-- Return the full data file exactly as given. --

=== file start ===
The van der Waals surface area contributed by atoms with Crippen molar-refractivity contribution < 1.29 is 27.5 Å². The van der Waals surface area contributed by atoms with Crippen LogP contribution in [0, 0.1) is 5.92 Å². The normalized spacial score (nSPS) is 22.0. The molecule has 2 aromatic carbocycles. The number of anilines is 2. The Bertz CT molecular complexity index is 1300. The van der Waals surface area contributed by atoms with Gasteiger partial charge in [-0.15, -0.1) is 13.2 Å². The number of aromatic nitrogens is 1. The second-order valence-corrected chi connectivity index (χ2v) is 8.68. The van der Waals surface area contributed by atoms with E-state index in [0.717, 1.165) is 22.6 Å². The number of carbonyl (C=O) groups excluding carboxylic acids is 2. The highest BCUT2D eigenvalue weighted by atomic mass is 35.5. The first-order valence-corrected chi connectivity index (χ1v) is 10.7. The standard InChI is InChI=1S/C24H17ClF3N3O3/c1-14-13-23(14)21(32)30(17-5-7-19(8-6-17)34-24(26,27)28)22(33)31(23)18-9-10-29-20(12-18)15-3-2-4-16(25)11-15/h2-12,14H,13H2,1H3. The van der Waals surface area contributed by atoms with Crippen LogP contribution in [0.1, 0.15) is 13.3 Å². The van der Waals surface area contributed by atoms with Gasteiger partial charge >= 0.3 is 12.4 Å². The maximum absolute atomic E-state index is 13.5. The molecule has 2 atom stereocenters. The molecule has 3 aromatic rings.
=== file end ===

The van der Waals surface area contributed by atoms with Crippen molar-refractivity contribution < 1.29 is 27.5 Å². The van der Waals surface area contributed by atoms with Crippen LogP contribution in [0, 0.1) is 5.92 Å². The normalized spacial score (nSPS) is 22.0. The molecule has 2 aromatic carbocycles. The number of anilines is 2. The Bertz CT molecular complexity index is 1300. The van der Waals surface area contributed by atoms with Gasteiger partial charge in [-0.15, -0.1) is 13.2 Å². The number of aromatic nitrogens is 1. The second-order valence-corrected chi connectivity index (χ2v) is 8.68. The van der Waals surface area contributed by atoms with E-state index in [0.717, 1.165) is 22.6 Å². The number of carbonyl (C=O) groups excluding carboxylic acids is 2. The highest BCUT2D eigenvalue weighted by atomic mass is 35.5. The first-order valence-corrected chi connectivity index (χ1v) is 10.7. The standard InChI is InChI=1S/C24H17ClF3N3O3/c1-14-13-23(14)21(32)30(17-5-7-19(8-6-17)34-24(26,27)28)22(33)31(23)18-9-10-29-20(12-18)15-3-2-4-16(25)11-15/h2-12,14H,13H2,1H3. The van der Waals surface area contributed by atoms with Crippen LogP contribution in [0.1, 0.15) is 13.3 Å². The van der Waals surface area contributed by atoms with Gasteiger partial charge >= 0.3 is 12.4 Å². The maximum absolute atomic E-state index is 13.5. The molecule has 2 atom stereocenters. The molecule has 3 aromatic rings.